Objective: To present and discuss the results of research on olfactory function impairments related to chronic occupational exposure to industrial chemicals. Methods: This review is mainly focused on the results of epidemiological studies on olfactory function, evaluated using quantitative testing methods, in workers chronically exposed to airborne industrial chemicals. Papers published in peer-reviewed scientific journals were mainly considered. Results: The prevalence of olfactory impairments related to occupational exposure to chemicals is unknown: frequencies ranging 0.5-5% of all olfactory dysfunctions have been proposed, considering both exposure to chemicals and the use of pharmaceutical drugs, but the real relevance of this problem is possibly overlooked, especially considering that occupational exposure may account for a significant part of idiopathic smell disorders, i.e., the 10-25% of all olfactory problems within the general population. An adverse effect has been reported in workers chronically exposed to some metals as cadmium, chromium, manganese, arsenic, mercury, and organic lead, and to other chemicals as acrylates, styrene, and solvent mixtures. The results of relevant studies are discussed. A problem in the evaluation of data is that different methods have been applied in different studies, affecting the comparability of results. Conclusions: To date, knowledge of the effect of chronic occupational exposure to industrial chemicals on olfactory function is largely incomplete, but supports the hypothesis that olfactory neuroepithelium is susceptible to environmental exposures to chemicals. Occupational-related olfactory impairment is usually sub-clinical, and can be only detected using adequate quantitative olfactory function testing procedures. Available data show the need for further good quality research in this field.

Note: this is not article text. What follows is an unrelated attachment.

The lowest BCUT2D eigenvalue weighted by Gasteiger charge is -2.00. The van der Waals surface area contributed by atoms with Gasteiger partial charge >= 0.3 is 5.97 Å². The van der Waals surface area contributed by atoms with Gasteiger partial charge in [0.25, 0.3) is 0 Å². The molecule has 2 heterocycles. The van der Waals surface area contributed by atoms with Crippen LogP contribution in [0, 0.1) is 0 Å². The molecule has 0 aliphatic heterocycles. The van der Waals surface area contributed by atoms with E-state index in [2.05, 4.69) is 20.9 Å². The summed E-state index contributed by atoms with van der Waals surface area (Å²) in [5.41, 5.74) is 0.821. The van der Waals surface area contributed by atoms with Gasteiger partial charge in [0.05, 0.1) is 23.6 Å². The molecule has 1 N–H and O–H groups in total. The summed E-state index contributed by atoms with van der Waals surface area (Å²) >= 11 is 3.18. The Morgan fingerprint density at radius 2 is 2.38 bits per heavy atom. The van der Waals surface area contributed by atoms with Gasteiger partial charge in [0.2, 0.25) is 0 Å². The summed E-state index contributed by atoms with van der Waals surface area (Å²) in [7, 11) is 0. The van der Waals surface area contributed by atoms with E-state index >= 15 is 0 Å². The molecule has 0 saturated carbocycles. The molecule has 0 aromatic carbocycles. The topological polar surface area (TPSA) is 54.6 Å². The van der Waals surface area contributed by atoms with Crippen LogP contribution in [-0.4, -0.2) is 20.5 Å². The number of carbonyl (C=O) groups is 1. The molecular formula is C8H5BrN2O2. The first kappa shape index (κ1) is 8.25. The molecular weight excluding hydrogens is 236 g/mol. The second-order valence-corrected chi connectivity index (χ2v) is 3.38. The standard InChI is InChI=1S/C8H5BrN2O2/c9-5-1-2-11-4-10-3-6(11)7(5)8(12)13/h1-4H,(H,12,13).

|Anno di pubblicazione:||2006|
|Titolo:||Olfactory toxicity: long-term effects of occupational exposures|
|Appare nelle tipologie:||Articolo su rivista|
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